I rarely get this worked up, and I usually keep my dietary convictions to myself. I like the way I eat, and when people ask me about it, I tell them and help them eat better. But this film pissed me off. We are a smarter people than this. Currently, over 1/3 of our children are obese. Who can honestly say that we do not have a problem here?
Before I move on, I do need to mention the criticism of this film. Some reviewers call into question the conclusions drawn by these studies, saying that there were not enough factors tested, causality and correlation aren't the same, etc. Some also have a problem with the film interchangeable talking about meat and processed foods as part of the problem.
In short, the film is not perfect, and that's ok with me. What is impossible NOT to determine from all the information gathered is that a choosing plant-based, whole foods diet is one of the best health decisions you can make in your lifetime.
This film re-energized my own health goals. As I said, I have been a vegetarian for about 4 years now; however, sometimes I forget the simple fact that whole = better. . While I already have a healthy diet, I have a tendency to rely on vegan mayo, non-whole-grain breads and tortillas, chips, crackers, and some other pantry items that are not quite in their natural state. I also tend to use as much oil as I want in every single dish. Don't get me wrong, I will still treat myself to deliciously sinful vegan sandwiches once in a while (and blog about them), but when I'm not getting fancy, I'm gonna keep it clean.
So, to conclude this epic blog post...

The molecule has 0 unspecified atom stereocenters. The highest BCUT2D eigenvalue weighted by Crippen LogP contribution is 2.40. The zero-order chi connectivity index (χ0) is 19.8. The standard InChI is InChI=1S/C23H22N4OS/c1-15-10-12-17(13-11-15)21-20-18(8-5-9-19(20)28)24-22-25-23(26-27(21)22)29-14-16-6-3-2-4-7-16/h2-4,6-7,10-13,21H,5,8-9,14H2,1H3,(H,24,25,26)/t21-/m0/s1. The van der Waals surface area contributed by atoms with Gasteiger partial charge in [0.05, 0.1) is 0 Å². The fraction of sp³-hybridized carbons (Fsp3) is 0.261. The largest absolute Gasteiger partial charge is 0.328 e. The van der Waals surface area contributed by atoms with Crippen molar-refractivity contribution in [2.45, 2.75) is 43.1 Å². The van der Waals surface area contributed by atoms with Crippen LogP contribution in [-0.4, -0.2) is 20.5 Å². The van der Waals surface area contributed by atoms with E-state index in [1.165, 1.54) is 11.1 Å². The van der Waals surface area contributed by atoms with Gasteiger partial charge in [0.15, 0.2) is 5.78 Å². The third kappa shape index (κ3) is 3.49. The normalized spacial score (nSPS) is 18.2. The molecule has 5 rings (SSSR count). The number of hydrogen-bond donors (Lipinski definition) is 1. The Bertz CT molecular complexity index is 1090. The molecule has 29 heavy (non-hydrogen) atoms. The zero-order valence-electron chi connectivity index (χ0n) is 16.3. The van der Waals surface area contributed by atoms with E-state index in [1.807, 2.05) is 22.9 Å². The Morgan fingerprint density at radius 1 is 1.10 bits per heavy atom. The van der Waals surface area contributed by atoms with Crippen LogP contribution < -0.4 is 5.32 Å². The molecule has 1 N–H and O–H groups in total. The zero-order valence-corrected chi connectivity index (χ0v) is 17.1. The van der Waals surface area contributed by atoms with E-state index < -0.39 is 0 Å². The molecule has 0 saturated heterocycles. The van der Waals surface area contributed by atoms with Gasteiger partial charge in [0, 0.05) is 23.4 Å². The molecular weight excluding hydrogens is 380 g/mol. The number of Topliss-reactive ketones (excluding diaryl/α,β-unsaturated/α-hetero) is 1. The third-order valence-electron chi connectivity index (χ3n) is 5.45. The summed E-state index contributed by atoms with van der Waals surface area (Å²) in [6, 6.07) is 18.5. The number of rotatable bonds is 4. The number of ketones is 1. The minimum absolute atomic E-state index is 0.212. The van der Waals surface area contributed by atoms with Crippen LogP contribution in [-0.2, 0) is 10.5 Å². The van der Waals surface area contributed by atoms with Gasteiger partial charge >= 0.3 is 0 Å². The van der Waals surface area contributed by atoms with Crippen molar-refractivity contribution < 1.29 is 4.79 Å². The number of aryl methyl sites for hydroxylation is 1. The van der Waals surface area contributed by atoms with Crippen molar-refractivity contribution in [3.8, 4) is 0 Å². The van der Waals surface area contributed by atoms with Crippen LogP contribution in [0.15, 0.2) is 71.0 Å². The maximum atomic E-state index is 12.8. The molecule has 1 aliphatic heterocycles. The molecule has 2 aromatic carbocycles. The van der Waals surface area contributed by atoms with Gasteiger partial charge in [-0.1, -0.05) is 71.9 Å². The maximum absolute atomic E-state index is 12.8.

I am not suggesting that everyone in this country needs to be vegan. I'm not even vegan. I don't think that choosing a healthy lifestyle has to be about absolutes. It's about what comprises the majority of your diet that counts. What I hope is that we, as a country, can acknowledge the fact that we are in bad health, that our diets are to blame, and that we have the power to change it.
I encourage all of you, vegetarians, vegans, omnivores, carnivores, junk-food-junkies alike - to watch this movie and share your thoughts.
I will leave you with a recipe adapted from the companion book to the film. I made some changes and the result was pretty scrumptious. Enjoy!
Easy Quesadillas (Adapted from Forks over Knives: The Plant-Based Way to Health)
Cheese Filling Ingredients
1 cup cooked chickpeas
2 tablespoons nutritional yeast
1 tablespoon canola oil
1 tablespoon water
1 clove garlic
1 tablespoon white wine vinegar
1 tablespoon miso
2 teaspoons soy sauce
1/2 teaspoon cumin
1/2 teaspoon paprika
1/2 teaspoon dry mustard
Ten large whole-wheat tortillas
1 jar salsa
1 can vegan refried beans
1 cup cooked greens (i used collard)
1 bunch scallions
1. Combine cheese filling in food processor and blend until smooth. Add a little more water if neccessary. Consistency should be thick but spreadable (like hummus).
2. Heat a large skillet over medium heat.
3. Spread a thin later of "cheese filling" on one tortilla. Top with a thin layer of refried beans, sprinkle with greens, spread with a few drops of salsa and cover with green onions.
4. Top with the second tortilla and gently place in heated skillet. Dry fry for 3-5 minutes or until golden brown. Flip carefully.
5. Repeat with remaining tortillas.
6. Serve hot topped with additional salsa if desired.